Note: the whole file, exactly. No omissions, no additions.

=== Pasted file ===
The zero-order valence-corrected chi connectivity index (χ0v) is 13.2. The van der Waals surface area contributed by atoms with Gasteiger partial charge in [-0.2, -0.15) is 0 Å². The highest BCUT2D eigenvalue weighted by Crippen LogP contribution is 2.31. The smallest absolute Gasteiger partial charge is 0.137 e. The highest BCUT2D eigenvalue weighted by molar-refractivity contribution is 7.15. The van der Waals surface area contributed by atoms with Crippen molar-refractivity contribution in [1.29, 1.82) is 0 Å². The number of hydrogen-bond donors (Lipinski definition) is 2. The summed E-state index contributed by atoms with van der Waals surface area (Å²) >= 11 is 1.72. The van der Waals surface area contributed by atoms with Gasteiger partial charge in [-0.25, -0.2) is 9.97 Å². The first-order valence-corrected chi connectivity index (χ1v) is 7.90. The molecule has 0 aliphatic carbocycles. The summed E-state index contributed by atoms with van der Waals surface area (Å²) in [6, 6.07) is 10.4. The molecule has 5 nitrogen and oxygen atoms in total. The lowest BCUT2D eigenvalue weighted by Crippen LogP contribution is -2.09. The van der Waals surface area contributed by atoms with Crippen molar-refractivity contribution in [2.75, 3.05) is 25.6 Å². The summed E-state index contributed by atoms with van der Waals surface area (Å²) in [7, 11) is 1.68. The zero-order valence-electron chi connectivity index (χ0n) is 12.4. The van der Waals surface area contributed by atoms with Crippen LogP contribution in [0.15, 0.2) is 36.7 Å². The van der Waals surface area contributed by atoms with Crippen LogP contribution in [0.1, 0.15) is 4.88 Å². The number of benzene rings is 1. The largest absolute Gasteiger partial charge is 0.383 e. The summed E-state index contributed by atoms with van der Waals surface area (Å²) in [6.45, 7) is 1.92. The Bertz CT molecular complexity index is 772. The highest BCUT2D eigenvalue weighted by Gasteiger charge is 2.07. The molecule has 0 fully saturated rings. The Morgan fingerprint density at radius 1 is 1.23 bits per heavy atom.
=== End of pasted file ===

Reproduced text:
The zero-order valence-corrected chi connectivity index (χ0v) is 13.2. The van der Waals surface area contributed by atoms with Gasteiger partial charge in [-0.2, -0.15) is 0 Å². The highest BCUT2D eigenvalue weighted by Crippen LogP contribution is 2.31. The smallest absolute Gasteiger partial charge is 0.137 e. The highest BCUT2D eigenvalue weighted by molar-refractivity contribution is 7.15. The van der Waals surface area contributed by atoms with Crippen molar-refractivity contribution in [1.29, 1.82) is 0 Å². The number of hydrogen-bond donors (Lipinski definition) is 2. The summed E-state index contributed by atoms with van der Waals surface area (Å²) >= 11 is 1.72. The van der Waals surface area contributed by atoms with Gasteiger partial charge in [-0.25, -0.2) is 9.97 Å². The first-order valence-corrected chi connectivity index (χ1v) is 7.90. The molecule has 0 aliphatic carbocycles. The summed E-state index contributed by atoms with van der Waals surface area (Å²) in [6, 6.07) is 10.4. The molecule has 5 nitrogen and oxygen atoms in total. The lowest BCUT2D eigenvalue weighted by Crippen LogP contribution is -2.09. The van der Waals surface area contributed by atoms with Crippen molar-refractivity contribution in [2.75, 3.05) is 25.6 Å². The summed E-state index contributed by atoms with van der Waals surface area (Å²) in [7, 11) is 1.68. The zero-order valence-electron chi connectivity index (χ0n) is 12.4. The van der Waals surface area contributed by atoms with Crippen LogP contribution in [0.15, 0.2) is 36.7 Å². The van der Waals surface area contributed by atoms with Crippen LogP contribution in [0.1, 0.15) is 4.88 Å². The number of benzene rings is 1. The largest absolute Gasteiger partial charge is 0.383 e. The summed E-state index contributed by atoms with van der Waals surface area (Å²) in [6.45, 7) is 1.92. The Bertz CT molecular complexity index is 772. The highest BCUT2D eigenvalue weighted by Gasteiger charge is 2.07. The molecule has 0 fully saturated rings. The Morgan fingerprint density at radius 1 is 1.23 bits per heavy atom.